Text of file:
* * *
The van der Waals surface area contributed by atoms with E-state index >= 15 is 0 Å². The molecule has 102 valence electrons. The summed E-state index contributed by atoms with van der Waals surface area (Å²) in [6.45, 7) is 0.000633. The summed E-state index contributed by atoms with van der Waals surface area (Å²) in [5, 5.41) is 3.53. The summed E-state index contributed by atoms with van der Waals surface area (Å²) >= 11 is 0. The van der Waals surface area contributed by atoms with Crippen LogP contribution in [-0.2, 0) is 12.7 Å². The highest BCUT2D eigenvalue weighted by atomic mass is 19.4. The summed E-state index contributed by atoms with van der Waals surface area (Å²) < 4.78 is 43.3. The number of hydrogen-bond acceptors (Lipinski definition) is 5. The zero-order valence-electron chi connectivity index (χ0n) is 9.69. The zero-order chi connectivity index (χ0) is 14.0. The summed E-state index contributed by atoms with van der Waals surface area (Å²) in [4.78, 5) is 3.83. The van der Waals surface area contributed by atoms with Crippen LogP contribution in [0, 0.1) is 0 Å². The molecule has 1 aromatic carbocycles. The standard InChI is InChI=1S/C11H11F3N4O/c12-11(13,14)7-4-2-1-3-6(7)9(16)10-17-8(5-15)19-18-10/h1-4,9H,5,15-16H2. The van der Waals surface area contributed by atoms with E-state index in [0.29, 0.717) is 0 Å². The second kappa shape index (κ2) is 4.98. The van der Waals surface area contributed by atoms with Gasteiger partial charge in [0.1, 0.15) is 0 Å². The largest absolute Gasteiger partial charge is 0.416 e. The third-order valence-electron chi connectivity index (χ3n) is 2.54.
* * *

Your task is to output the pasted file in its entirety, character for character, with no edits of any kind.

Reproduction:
The van der Waals surface area contributed by atoms with E-state index >= 15 is 0 Å². The molecule has 102 valence electrons. The summed E-state index contributed by atoms with van der Waals surface area (Å²) in [6.45, 7) is 0.000633. The summed E-state index contributed by atoms with van der Waals surface area (Å²) in [5, 5.41) is 3.53. The summed E-state index contributed by atoms with van der Waals surface area (Å²) >= 11 is 0. The van der Waals surface area contributed by atoms with Crippen LogP contribution in [-0.2, 0) is 12.7 Å². The highest BCUT2D eigenvalue weighted by atomic mass is 19.4. The summed E-state index contributed by atoms with van der Waals surface area (Å²) < 4.78 is 43.3. The number of hydrogen-bond acceptors (Lipinski definition) is 5. The zero-order valence-electron chi connectivity index (χ0n) is 9.69. The zero-order chi connectivity index (χ0) is 14.0. The summed E-state index contributed by atoms with van der Waals surface area (Å²) in [4.78, 5) is 3.83. The van der Waals surface area contributed by atoms with Crippen LogP contribution in [0, 0.1) is 0 Å². The molecule has 1 aromatic carbocycles. The standard InChI is InChI=1S/C11H11F3N4O/c12-11(13,14)7-4-2-1-3-6(7)9(16)10-17-8(5-15)19-18-10/h1-4,9H,5,15-16H2. The van der Waals surface area contributed by atoms with E-state index in [0.29, 0.717) is 0 Å². The second kappa shape index (κ2) is 4.98. The van der Waals surface area contributed by atoms with Gasteiger partial charge in [0.1, 0.15) is 0 Å². The largest absolute Gasteiger partial charge is 0.416 e. The third-order valence-electron chi connectivity index (χ3n) is 2.54.